These folklore accounts detail some of superstitions and festivities which once surrounded Halloween in Ireland. They are based on information supplied by schoolchildren to the Irish Folklore Commission in the late 1930s.
‘On Hallowe’en night the boys dress up like old men. Some of them dress up like old hags. They put on long trousers, women’s hats and soot on their faces and more of them have false faces.
They go around from house to house and they are invited in and given something and the ringleader sings songs and plays tunes on the mouth organ and melodion. Then they get apples and nuts and sometimes money.‘
As retold by C. McGuinness of Belcamp, Co. Dublin in 1938.
‘They get three saucers and they put a ring in one saucer, clay in the other and water in the third. Then they put a cloth on some person’s eyes. If he puts his hand into the saucer with the ring in it he will be the first to be married. If he puts his hand into the saucer with the clay in it he will die soon. If he puts his hands into the saucer with the water in it he will cross the water to a foreign land‘. As collected by Ellie Finnerty of Massbrook Lower, Co. Mayo in 1938.
‘A bucket is put on the ground and each player goes around the bucket as quickly as possible ten times. Then he tries to catch, without falling, the apple hanging from the roof. As retold by Bríd Ní Choinghille from Killorglin, Co. Kerry
I must be blindfolded when I am playing this trick. I must get three mugs first, put clean water in one, dirty water in another and nothing in the third mug. If I put my hand in the clean water I will get a single man, and if I put my hand in the dirty water I will get a widower and if I put my hand in the empty mug I will get nobody. As recounted by the pupils of Loughill National School, Ballymunterhiggin, Co. Donegal
‘Long pieces of cord are tied from the ceiling and an apple is tied from the end of each cord. The players snap at the apples and try and catch them with their teeth. If the catch one they could take it. This is called snap apple.’ As told by Mrs de Lacey of Kilmeaden, Co. Waterford.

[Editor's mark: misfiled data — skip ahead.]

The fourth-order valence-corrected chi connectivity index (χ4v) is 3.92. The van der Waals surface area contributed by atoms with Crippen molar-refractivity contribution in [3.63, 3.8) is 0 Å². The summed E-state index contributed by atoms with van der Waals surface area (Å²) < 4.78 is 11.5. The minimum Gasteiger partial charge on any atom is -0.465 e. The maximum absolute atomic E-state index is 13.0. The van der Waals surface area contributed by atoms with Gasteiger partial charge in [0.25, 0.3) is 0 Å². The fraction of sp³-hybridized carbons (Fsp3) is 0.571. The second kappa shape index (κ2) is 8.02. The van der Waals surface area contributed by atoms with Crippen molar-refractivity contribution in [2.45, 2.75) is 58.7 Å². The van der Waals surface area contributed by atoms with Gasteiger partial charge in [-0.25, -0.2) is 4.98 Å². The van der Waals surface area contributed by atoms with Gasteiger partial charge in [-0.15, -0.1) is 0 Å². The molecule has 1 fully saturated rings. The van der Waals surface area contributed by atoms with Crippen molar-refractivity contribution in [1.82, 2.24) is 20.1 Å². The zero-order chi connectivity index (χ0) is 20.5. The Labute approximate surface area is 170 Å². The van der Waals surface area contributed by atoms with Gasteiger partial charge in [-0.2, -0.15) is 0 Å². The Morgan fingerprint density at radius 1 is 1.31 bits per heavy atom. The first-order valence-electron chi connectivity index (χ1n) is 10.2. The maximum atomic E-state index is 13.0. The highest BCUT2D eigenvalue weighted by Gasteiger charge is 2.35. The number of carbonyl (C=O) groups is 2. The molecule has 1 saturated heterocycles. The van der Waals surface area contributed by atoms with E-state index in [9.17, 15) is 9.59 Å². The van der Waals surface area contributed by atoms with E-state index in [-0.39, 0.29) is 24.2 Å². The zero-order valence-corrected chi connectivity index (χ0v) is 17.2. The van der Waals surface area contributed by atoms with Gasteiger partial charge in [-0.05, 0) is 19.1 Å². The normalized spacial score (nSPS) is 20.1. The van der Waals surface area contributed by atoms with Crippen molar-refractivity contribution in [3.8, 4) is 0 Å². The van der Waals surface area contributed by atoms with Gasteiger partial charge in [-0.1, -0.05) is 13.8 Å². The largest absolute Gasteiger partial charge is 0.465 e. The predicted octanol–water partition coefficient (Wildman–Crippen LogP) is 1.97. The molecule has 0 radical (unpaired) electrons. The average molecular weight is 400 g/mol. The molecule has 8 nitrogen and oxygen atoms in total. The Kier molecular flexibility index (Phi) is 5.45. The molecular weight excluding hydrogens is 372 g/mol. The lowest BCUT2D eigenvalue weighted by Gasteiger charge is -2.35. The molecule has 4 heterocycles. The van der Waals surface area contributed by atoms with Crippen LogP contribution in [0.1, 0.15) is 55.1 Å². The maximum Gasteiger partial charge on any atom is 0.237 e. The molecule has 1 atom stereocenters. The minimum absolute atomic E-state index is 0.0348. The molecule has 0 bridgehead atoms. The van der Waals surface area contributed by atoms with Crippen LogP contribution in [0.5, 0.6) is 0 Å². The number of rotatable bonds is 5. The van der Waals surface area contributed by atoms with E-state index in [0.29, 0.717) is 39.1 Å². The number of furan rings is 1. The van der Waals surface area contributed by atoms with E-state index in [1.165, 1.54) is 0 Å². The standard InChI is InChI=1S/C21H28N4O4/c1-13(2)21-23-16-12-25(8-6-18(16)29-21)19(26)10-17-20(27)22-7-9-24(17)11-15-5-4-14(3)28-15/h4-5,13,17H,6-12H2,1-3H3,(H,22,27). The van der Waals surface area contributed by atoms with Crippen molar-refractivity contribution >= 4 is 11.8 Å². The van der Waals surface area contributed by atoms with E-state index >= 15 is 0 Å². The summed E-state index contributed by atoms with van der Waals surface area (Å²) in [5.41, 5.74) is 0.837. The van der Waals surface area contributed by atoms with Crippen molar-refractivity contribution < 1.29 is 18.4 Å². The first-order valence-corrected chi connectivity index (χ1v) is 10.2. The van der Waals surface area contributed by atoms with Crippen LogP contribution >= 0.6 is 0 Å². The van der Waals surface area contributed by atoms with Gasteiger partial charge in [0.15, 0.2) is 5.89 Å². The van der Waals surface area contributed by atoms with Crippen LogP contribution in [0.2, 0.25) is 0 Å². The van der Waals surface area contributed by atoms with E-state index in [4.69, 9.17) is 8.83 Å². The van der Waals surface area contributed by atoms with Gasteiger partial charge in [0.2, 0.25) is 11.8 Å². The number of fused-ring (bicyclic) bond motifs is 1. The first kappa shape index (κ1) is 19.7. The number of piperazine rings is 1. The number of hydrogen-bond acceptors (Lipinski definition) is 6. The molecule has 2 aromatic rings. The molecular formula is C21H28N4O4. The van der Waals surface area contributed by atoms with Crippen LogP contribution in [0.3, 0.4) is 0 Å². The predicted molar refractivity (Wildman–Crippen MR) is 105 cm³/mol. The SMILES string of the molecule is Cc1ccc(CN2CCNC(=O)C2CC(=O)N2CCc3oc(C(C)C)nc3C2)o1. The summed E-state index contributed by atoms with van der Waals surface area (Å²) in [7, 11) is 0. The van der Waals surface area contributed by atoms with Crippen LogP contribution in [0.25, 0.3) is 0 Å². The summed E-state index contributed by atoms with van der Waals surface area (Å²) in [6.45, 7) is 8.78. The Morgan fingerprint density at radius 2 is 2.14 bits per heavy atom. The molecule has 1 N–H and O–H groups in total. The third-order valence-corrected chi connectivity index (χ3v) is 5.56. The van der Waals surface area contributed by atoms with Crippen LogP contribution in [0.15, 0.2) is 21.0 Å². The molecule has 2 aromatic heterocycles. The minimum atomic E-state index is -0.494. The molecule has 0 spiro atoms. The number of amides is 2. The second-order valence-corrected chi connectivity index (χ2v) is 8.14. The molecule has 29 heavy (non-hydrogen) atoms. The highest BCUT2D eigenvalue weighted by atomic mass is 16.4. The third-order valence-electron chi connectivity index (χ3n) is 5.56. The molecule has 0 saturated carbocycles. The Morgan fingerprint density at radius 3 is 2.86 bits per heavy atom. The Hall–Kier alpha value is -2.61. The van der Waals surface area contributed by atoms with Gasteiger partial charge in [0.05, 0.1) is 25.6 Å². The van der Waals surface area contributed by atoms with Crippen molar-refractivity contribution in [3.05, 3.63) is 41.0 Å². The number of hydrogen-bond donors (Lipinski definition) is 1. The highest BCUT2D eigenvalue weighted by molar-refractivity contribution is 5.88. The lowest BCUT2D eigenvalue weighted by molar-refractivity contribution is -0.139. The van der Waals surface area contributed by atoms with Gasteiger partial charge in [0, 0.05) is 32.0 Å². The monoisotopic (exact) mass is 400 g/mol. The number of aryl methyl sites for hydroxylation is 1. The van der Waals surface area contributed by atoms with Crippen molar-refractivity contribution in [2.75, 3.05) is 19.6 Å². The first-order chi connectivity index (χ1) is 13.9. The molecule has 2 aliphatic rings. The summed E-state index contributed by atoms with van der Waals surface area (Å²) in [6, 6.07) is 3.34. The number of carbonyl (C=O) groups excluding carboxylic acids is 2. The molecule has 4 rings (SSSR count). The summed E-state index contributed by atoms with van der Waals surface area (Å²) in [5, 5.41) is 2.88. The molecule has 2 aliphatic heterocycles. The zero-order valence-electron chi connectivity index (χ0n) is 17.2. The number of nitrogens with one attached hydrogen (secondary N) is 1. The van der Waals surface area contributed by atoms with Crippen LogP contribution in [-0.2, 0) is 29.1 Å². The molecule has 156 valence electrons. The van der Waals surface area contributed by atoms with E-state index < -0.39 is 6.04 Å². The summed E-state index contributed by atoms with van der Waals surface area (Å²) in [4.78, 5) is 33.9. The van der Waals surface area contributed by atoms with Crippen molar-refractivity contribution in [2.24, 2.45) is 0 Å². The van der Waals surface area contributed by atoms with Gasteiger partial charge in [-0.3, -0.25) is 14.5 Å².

‘A lot of apples were put in a basin of water and three penny bit is put in the bottom of the basin. Each player tries to take the coin from the bottom of the vessel with their teeth. Whoever takes it up, gets it and all the apples too‘. As told by Mrs de Lacey of Kilmeaden, Co. Waterford.
‘Another game is to try and peel an apple with an unbroken rind and throw it over your left shoulder and see what initial it would form and that was supposed to be the first letter of your lover’s name.’ As told by Mary Parsons of Carrowreagh Cooper, Tubbercurry, Co. Sligo.
‘Go to a running brook (running south). Fill your mouth full of water. Listen at the keyhole of some door and the first man’s name mentioned is the name of your future husband. You must keep your mouth full of water. If you do not hear names mentioned in one house go on to the next keeping your mouth full of water’. As recounted by the pupils of Loughill National School, Ballymunterhiggin, Co. Donegal
‘Comb your hair before a looking glass on the stroke of midnight. While combing look into the glass and the face of your future husband will appear over your left shoulder’. As recounted by the pupils of Loughill National School, Ballymunterhiggin, Co. Donegal
‘The fairies be out that night and they would take you away with them if you were out at that evil time. It is also said that the devil shakes his budges [fur] on the haws and turns them black and according to the old people if you eat a haw after Hallow Eve night you will have no luck. As told by Dennis Bradley from Carndonagh, Co. Donegal
‘I take a mirror outside the window, and I look in it through a silk handkerchief. The number of moons I see in the mirror is the number of years it is till I get married’. As recounted by the pupils of Loughill National School, Ballymunterhiggin, Co. Donegal
These Halloween tales form part of the Schools’ Folklore Collection, a large and important corpus of material, whose compilation occurred between 1937 and 1939. This far-sighted scheme, run by the Irish Folklore Commission, saw over 100,000 schoolchildren collecting local folklore from their parents, grandparents and older members of the community.
This blog post is indebted to the archival material found on Duchás, a project which is digitising the Irish National Folklore Collection. They have also produced an excellent leaflet on Halloween which can be accessed here.